drummond street services statement on NDIS Scheme changes

The National Disability Insurance Scheme (NDIS) is a government funded support scheme that is available to Australian permanent residents and citizens with disabilities to provide support in their lives. Some examples of the types of things the NDIS may help with can be from mobility aids such as wheelchairs, walkers, scooters to home modifications such as ramps, railings, bathroom/kitchen modifications, as well as support workers to assist people to get tasks done and to support people get out and about in the community. The NDIS may also provide you with transport funding for taxis.

A review into the NDIS called The Tune Review recommended significant changes to the NDIS, which will impact how people with disabilities will be assessed for eligibility to the scheme and the supports they may receive.

It recommended people with disabilities should use NDIS approved ‘independent’ assessors. It’s important to note that the review also stated that ‘this change in approach will require consultation with participants, the disability sector, service providers and the NDIS workforce’. This consultation has not happened, and disability advocates are rightfully worried.

Currently, to access the NDIS, you need to provide evidence for your disabilities and how they impact your life. This evidence, which can be in the form of letters or reports from your queer friendly GP, physiotherapist, occupational therapist, mental health professionals or other specialist of your choosing. Being able to choose which type of health professional provides you with letters of support is very important. It is particularly important for marginalised people who need professionals who respect and understand their identities, cultures and how disability uniquely impacts them and the communities they are part of. The letters of support form a vital part of outlining to the NDIS who you are, what your disabilities are, and what supports you might need.

Under the new assessment model, the health professionals you might have previously chosen will not be able to support you, instead, the NDIS will fund organisations to provide these assessments. The assessors will be health professionals, such as, occupational therapists or psychologists. They will utilise standard assessment tools decided by the NDIS. The assessment will take between 1 to 4 hours, this time will also include writing up a report on you.

You will not be able to see the report or correct if they haven’t captured something about you or your circumstance correctly. This assessment determines the amount and types of support you are given; and if you are provided with access to the NDIS in the first place. This is not very transparent, or participant focused.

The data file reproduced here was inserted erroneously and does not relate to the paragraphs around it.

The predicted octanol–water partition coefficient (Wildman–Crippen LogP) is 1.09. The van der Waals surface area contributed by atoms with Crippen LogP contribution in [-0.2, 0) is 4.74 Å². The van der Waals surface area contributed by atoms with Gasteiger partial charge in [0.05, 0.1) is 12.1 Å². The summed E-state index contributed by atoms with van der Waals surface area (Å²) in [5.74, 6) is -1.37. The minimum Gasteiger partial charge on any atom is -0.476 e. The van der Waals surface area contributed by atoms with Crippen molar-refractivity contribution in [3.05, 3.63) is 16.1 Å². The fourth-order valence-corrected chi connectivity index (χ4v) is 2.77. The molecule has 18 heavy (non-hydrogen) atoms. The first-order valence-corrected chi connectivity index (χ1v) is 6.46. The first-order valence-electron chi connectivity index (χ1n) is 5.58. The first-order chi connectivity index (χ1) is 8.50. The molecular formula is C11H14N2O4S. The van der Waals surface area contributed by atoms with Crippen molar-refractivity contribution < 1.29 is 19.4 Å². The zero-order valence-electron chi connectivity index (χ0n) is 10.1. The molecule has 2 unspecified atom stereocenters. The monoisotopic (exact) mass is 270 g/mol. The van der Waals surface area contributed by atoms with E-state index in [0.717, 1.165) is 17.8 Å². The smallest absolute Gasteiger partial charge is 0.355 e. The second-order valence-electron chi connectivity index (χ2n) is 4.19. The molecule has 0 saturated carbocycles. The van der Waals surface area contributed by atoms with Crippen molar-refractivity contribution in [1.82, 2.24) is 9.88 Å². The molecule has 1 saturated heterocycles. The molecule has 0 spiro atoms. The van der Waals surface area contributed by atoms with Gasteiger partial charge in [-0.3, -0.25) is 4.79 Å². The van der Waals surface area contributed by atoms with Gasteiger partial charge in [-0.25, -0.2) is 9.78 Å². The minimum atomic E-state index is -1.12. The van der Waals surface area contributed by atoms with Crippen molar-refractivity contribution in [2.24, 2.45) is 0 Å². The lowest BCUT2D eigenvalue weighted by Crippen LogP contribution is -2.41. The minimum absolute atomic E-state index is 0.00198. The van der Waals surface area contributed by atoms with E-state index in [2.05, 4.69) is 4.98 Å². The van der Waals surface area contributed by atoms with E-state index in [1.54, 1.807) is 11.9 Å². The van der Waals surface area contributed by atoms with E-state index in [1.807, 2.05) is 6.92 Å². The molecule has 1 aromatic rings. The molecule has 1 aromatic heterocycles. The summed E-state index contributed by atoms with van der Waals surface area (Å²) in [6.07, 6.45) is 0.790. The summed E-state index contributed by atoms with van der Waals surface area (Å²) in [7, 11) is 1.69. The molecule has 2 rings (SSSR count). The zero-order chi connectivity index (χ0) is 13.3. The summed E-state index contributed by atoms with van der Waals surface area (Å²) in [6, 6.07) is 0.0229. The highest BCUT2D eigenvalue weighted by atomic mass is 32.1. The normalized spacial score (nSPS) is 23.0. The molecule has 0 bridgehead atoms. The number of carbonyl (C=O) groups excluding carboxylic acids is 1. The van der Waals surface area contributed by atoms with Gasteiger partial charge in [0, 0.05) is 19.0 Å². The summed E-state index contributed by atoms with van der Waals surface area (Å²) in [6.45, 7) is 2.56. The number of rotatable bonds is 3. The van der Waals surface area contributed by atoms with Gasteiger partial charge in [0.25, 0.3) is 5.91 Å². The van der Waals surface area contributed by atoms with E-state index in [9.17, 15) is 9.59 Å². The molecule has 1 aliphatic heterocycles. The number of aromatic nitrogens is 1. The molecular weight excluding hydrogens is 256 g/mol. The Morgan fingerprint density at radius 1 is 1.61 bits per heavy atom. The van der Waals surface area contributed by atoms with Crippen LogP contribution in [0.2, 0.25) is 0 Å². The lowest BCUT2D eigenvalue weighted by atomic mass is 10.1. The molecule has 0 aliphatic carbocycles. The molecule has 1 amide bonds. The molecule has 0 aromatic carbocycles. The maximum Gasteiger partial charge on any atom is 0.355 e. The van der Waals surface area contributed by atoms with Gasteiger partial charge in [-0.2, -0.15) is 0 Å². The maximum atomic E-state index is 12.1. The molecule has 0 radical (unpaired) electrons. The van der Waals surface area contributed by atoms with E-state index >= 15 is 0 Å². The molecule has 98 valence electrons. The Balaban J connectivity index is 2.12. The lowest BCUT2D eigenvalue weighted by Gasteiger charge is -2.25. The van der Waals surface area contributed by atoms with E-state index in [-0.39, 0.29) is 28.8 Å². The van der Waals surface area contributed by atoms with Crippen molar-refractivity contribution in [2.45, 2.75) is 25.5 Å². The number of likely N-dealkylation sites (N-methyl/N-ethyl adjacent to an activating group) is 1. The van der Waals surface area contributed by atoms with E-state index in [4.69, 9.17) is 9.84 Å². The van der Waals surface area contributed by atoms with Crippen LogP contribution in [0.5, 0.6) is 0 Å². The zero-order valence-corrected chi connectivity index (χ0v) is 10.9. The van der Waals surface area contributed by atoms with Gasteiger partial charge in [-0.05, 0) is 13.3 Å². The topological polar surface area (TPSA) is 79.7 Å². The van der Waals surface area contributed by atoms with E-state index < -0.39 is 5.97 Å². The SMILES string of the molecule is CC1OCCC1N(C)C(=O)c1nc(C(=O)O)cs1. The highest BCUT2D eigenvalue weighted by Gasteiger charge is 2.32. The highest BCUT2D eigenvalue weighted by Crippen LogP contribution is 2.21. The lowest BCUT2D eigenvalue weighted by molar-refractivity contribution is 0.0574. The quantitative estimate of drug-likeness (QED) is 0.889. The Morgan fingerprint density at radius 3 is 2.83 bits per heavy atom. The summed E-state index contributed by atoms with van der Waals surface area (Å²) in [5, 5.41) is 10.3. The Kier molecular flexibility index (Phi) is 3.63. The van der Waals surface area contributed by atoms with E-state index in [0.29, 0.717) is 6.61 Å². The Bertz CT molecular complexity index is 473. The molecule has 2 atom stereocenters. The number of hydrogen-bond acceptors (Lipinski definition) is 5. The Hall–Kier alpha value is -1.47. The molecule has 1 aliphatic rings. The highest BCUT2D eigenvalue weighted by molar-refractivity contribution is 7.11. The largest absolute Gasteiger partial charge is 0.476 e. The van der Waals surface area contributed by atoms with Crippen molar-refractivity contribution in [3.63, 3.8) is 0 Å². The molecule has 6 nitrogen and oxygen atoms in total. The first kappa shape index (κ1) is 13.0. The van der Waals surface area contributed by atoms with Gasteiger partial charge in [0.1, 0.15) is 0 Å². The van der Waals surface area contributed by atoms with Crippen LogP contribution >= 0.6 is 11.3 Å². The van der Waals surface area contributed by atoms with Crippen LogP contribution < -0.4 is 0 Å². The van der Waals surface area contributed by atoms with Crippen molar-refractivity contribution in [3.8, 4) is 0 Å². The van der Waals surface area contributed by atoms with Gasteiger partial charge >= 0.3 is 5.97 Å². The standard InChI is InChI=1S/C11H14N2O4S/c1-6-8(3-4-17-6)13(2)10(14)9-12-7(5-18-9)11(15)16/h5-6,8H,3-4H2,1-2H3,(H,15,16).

The catchcry of the NDIS has been ‘providing choice and control in the lives of people with disabilities’, which means that people with disabilities should be able to decide what they need, how and when. This takes away your power and places it in the hands of people who do not know the person and are not experts in their specific disabilities.

drummond street services opposes the introduction of independent assessments in the NDIS, which will come into play for anyone entering the scheme by February 2021 and people currently receiving the NDIS by July 2021. We believe this will impact marginalised people with disabilities (LGBTIQA+, POC, First Nations People) disproportionately as people who don’t know the individual, have very little to no understanding of their lived experience and the communities they are from, will be deciding what supports they receive.

Karen Field, CEO of drummond street services said “We believe the purpose of these changes are to reduce the cost of the NDIS by reducing eligibility for the scheme and pushing people out of the NDIS.  It’s always the case that when governments want to cut costs, the most vulnerable people are impacted. We need to stand against this”

Jax Jacki Brown, drummond street staff member and disability advocate said “We believe the proposed assessment process will see less people who require essential funding being provided with it. We are concerned that people will be denied access to equipment and supports which are fundamental to their wellbeing and participation in the community. We believe the process itself has the potential to be undignified, unjust and humiliating for people with disability.”

We call on NDIS Minister Stuart Robert to do everything in his power to repeal the independent assessment process and replace it with a fairer process where peoples eligibility is assessed on an individual basis, instead of a standardised process, which we have seen fail miserably in the past when it comes to disability access to Centrelink payments.

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